S.N. Shankar, J.
1. The petitioner is a registered dealer carrying on the business of sale and supply of electric fans, sewing machines and radios under the name of M/s. Shakti Traders. Respondent No. 1, Assistant Sales Tax Officer, Ward No. 37 by order dated 17th June, 1969, framed assessment order holding the petitioner to be liable to pay Rs. 4,125 on account of sales tax and Rs. 1,000 on account of penalty. By this petition under Article 227 of the Constitution, the petitioner has assailed this order of respondent No. 1.
2. Shri C.P. Wig, the learned counsel appearing for the petitioner, has raised the following contentions in support of the relief claimed:
(1) That the extension of the Bengal Finance (Sales Tax) Act, 1941, to the State of Delhi was invalid and in any case no modifications could be made in the Act when extended to Delhi.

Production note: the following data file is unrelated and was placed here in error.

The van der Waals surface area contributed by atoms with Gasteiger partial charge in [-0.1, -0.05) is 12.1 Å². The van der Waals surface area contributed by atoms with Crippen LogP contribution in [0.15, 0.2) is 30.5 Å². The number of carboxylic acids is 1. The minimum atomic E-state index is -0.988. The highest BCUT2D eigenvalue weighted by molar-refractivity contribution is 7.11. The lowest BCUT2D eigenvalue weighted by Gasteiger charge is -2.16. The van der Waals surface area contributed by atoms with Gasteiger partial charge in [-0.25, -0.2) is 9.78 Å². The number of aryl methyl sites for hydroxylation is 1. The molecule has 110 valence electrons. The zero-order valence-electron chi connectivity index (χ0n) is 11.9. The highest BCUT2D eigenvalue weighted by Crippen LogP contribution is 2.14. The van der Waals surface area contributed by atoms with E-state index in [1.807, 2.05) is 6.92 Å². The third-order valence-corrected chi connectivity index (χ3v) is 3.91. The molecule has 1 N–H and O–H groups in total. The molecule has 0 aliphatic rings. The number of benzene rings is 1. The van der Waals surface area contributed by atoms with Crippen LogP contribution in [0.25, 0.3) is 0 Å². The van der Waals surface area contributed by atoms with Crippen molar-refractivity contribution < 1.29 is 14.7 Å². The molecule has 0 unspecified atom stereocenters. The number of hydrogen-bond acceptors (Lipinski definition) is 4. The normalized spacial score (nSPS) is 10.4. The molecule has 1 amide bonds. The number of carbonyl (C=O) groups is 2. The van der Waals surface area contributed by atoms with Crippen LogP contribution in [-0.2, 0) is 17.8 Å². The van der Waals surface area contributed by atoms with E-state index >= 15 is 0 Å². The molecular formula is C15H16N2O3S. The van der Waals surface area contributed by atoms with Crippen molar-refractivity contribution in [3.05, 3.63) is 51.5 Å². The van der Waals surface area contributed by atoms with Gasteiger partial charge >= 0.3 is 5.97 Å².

(2) That the Assistant Sales Tax Officer in the instant case was in any event not competent to frame the assessment against the petitioner and to create a valid demand.
(3) That the Delhi Sales Tax Rules, 1951, made by the Chief Commissioner, are inoperative and illegal because they were not laid before each House of Parliament as required by Sub-section (4) of Section 26 of the extended Act.
(4) That the assessment order, in any view, is vitiated because the assessment was not made within 18 months after the expiry of the period for which the petitioner was sought to be assessed.
(5) That the order was passed by the Assistant Sales Tax Officer without giving a hearing to the petitioner.
(6) That the item 'electric fans' included in the assessment order were tax-free goods and their sales could not be taxed.
3. I have heard the learned counsel for the parties.